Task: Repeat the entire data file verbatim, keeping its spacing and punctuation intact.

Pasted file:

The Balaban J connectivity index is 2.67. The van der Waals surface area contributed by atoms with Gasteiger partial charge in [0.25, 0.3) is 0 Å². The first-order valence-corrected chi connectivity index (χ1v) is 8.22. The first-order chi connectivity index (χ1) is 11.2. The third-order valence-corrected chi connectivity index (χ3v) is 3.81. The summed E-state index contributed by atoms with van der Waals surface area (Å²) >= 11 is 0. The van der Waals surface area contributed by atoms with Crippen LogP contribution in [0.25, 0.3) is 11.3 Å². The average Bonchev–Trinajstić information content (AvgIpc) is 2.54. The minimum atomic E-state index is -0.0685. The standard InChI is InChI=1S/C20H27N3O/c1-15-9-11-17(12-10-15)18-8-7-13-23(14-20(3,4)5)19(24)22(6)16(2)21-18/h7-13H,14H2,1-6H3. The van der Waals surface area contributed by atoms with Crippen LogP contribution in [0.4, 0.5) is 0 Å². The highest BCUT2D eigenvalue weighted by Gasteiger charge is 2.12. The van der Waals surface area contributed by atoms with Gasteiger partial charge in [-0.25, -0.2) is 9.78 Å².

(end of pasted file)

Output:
The Balaban J connectivity index is 2.67. The van der Waals surface area contributed by atoms with Gasteiger partial charge in [0.25, 0.3) is 0 Å². The first-order valence-corrected chi connectivity index (χ1v) is 8.22. The first-order chi connectivity index (χ1) is 11.2. The third-order valence-corrected chi connectivity index (χ3v) is 3.81. The summed E-state index contributed by atoms with van der Waals surface area (Å²) >= 11 is 0. The van der Waals surface area contributed by atoms with Crippen LogP contribution in [0.25, 0.3) is 11.3 Å². The average Bonchev–Trinajstić information content (AvgIpc) is 2.54. The minimum atomic E-state index is -0.0685. The standard InChI is InChI=1S/C20H27N3O/c1-15-9-11-17(12-10-15)18-8-7-13-23(14-20(3,4)5)19(24)22(6)16(2)21-18/h7-13H,14H2,1-6H3. The van der Waals surface area contributed by atoms with Crippen LogP contribution in [0.4, 0.5) is 0 Å². The highest BCUT2D eigenvalue weighted by Gasteiger charge is 2.12. The van der Waals surface area contributed by atoms with Gasteiger partial charge in [-0.25, -0.2) is 9.78 Å².